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Stander: Being made Munster skipper by Foley was so special

By Cian Tracey

Published 30/11/2016

Huge year: CJ Stander has enjoyed big 2016 for Munster and Ireland
Huge year: CJ Stander has enjoyed big 2016 for Munster and Ireland

When CJ Stander eventually pauses for a moment and reflects on the last year, he will surely wonder if he will face another that will evoke such a contrasting range of emotions.

Despair, sadness, disappointment, regret, pride, satisfaction, joy. Yes, 2016 had it all for the Munster player.

The novelty of collecting the personal accolades hasn't yet worn off as Stander last night added the Guinness Rugby Writers of Ireland Player of the Year award to his ever-expanding trophy cabinet.

For the last two seasons, the 26-year-old has been named Munster's Player of the Year - he will certainly be a contender for the award again next year - while he has also picked up the IRUPA (Irish Rugby Union Players' Association) gong.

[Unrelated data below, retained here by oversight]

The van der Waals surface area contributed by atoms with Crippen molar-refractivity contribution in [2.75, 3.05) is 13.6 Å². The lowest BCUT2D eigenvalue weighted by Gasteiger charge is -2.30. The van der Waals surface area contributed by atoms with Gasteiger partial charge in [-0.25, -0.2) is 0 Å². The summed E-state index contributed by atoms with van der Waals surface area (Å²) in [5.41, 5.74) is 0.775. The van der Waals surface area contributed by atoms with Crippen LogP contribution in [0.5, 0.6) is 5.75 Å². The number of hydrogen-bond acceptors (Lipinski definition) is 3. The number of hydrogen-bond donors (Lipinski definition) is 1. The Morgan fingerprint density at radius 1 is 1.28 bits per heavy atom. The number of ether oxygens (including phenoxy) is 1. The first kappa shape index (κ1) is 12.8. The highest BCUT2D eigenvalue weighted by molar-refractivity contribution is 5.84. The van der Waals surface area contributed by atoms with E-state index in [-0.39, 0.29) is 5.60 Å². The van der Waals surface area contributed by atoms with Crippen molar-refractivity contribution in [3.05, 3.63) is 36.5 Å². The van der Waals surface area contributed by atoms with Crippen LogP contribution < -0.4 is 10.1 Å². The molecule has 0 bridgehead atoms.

That's not to mention the countless man of the match awards, but amidst all of the personal recognition, the last year has been one of the toughest of Stander's career.

Anthony Foley's untimely death rocked the province and for a man who only arrived in Munster four years ago, Stander felt the heartache as much as anyone who was born and raised there.

It was Foley who made Stander his captain when Peter O'Mahony missed last season through injury and although it was another hugely proud moment for the South African-born flanker, a tough campaign followed.

"That was big. When I got the tap from Axel, I couldn't believe it," Stander recalled.

"It was special. You always think about it and all the boys who've captained the team and you think that's something you want to do one day."

Meanwhile, Australia flanker Dean Mumm is available for Saturday's Twickenham showdown with England after being cleared of a red-card offence during the Wallabies' defeat to Ireland.

Mumm was cited for an alleged 'lifting tackle' on Tadhg Furlong that earned him a yellow card, but a three-man commission decided no further punishment was warranted.

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